OUR CHURCH HISTORY

We are very aware our church history and Christian heritage. Our church has been a faithful witness for over 130 years and we are proud to be able to continue that into the future.

130 years of light

Before we were Bethel, our building was formerly The Wesleyan Methodist Church, Stow Hill, Newport.

This page covers our church history, from the origins and foundation, to details of the architecture and snippets of church life throughout the 130 years that the building has declared the light of the Christian message on Stow Hill.

– Timeline –

First Stone Was Laid

Building Completed

Purchased by Bethel Temple

Main Hall Renovated

Grade II Listed Status

Lower Rooms Refurbished

Exterior Repair Work Started

Church Destroyed by Fire

Even though our building is currently being repaired, our Church remains strong and active in our community. Using the temporary premises at Havelock Street Presbyterian Church, we are still worshipping, serving and looking to the future.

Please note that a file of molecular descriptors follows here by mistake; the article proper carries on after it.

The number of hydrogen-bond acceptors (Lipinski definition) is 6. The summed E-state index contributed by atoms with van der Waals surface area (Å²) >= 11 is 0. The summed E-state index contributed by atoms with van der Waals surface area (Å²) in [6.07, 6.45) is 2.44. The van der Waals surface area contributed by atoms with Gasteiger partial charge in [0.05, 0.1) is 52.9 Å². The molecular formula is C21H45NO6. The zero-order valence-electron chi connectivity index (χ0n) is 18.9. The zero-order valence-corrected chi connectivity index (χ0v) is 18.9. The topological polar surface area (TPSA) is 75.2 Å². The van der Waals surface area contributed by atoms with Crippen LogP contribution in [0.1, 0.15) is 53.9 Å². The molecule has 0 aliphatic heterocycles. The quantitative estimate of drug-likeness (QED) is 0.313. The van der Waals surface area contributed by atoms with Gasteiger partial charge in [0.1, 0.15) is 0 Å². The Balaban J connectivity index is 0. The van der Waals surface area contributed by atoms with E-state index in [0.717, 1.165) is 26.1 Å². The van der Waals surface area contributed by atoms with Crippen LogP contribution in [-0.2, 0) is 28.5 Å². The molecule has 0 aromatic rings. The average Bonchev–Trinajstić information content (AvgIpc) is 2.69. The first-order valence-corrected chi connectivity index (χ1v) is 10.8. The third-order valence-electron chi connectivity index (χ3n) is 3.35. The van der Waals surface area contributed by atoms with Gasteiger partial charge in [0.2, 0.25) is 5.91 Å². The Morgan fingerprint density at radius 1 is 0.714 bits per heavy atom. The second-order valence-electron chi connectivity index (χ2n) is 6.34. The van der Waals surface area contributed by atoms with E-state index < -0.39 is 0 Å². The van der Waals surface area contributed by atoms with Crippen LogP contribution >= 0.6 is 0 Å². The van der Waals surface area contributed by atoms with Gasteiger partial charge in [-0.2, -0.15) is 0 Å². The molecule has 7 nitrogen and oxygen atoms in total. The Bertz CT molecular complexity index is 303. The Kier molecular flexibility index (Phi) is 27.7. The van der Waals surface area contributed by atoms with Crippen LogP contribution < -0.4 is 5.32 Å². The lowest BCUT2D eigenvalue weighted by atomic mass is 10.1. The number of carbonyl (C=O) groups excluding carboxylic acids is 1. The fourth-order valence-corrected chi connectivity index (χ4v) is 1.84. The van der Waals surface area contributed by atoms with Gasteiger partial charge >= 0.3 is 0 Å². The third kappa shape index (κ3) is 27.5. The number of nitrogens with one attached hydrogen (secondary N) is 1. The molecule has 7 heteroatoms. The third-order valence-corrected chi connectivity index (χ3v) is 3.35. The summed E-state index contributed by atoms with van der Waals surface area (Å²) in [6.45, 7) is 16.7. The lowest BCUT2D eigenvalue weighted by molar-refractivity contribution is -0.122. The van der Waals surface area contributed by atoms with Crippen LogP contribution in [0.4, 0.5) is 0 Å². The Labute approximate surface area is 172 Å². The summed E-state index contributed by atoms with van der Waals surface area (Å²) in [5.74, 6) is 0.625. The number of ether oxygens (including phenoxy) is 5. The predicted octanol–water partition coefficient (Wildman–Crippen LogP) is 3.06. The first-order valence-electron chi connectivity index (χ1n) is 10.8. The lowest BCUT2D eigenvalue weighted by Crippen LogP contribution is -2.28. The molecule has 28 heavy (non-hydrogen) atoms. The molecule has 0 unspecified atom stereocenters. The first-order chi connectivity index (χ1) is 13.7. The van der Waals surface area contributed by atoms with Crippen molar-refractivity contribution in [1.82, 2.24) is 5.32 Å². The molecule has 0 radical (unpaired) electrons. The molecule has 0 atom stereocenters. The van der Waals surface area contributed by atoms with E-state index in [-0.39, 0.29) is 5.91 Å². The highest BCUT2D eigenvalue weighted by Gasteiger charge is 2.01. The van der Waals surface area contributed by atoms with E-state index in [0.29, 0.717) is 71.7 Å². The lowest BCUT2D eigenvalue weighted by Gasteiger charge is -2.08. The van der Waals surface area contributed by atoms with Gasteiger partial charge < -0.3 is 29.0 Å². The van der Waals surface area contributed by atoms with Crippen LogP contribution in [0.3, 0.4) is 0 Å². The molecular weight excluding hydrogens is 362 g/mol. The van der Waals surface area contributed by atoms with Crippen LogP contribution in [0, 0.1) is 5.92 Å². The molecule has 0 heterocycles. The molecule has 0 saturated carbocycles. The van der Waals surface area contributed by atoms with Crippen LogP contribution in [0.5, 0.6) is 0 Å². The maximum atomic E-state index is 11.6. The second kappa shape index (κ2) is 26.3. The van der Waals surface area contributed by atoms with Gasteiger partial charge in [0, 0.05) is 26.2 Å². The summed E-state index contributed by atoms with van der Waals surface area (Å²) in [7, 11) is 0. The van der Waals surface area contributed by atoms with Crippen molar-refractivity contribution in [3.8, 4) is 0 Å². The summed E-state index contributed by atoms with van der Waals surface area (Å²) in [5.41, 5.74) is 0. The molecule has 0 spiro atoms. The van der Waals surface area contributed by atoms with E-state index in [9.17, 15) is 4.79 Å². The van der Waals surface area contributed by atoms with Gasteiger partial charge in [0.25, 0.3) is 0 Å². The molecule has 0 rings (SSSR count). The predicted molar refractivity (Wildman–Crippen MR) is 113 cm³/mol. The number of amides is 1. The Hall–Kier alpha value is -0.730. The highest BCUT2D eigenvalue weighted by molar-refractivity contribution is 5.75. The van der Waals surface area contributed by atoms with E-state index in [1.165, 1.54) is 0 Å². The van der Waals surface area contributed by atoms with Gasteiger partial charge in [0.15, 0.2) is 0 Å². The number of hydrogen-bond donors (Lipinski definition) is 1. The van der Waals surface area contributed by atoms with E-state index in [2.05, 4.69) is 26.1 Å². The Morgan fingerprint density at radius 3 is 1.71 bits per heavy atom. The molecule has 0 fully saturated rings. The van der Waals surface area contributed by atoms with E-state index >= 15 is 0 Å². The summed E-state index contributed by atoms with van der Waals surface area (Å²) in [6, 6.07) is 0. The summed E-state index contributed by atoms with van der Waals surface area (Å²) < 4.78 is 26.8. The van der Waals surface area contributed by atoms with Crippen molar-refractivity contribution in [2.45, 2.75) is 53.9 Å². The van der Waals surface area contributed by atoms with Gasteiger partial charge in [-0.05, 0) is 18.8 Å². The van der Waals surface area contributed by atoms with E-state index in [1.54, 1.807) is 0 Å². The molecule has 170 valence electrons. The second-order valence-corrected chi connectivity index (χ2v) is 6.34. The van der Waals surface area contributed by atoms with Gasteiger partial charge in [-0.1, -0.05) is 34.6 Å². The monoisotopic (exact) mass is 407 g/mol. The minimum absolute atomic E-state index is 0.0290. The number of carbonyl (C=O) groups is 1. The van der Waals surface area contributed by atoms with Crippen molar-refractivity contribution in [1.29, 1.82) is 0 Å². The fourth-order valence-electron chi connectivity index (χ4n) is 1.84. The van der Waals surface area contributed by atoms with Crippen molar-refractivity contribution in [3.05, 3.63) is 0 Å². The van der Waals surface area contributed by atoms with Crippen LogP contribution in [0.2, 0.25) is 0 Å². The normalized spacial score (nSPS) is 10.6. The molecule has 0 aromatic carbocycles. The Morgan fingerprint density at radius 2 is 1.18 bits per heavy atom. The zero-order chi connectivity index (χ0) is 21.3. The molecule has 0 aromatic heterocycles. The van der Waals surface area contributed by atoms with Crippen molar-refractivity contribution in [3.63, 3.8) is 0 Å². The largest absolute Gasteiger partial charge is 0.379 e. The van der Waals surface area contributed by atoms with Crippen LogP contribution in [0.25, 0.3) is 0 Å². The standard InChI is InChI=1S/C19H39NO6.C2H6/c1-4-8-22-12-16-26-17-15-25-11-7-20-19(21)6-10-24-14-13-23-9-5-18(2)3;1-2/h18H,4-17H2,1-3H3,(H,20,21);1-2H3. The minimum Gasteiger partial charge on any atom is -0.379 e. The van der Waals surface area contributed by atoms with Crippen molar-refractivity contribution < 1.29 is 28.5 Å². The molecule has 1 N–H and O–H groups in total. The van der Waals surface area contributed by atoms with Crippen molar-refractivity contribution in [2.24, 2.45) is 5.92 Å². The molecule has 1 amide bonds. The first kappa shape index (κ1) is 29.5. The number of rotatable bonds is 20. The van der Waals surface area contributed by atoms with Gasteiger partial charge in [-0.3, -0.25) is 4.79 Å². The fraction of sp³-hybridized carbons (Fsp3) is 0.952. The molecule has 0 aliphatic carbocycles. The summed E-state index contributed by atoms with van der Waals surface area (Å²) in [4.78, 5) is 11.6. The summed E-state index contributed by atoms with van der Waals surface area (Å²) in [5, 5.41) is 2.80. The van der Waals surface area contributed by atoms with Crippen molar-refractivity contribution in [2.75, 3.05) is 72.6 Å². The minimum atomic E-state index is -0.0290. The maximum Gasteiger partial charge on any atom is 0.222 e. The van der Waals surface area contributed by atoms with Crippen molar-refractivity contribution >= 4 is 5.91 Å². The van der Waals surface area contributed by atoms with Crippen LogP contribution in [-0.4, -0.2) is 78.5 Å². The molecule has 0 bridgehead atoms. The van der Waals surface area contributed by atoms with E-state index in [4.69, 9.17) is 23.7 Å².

Origins & Foundations

The origins of the church building can be traced back to the development of Methodism by George Whitefield and Charles & John Wesley in the early 1700’s. John Wesley first visited Wales in October 1739 and his first sermon on Welsh soil, after crossing the Severn was at Devauden. Later on the same visit he preached at Newport to “the most insensible and ill-behaved people” he had met with in Wales!

Wesley visited Wales on many occasions subsequently, but Newport proved barren soil for the growth of Methodism, probably because of his earlier experiences. Nevertheless, a Methodist “room” was opened by Wesley, probably on the site that was to become in 1863 the old Baptist Chapel in Stow Hill (now a disused nightclub), adjacent to the site of Bethel Community Church.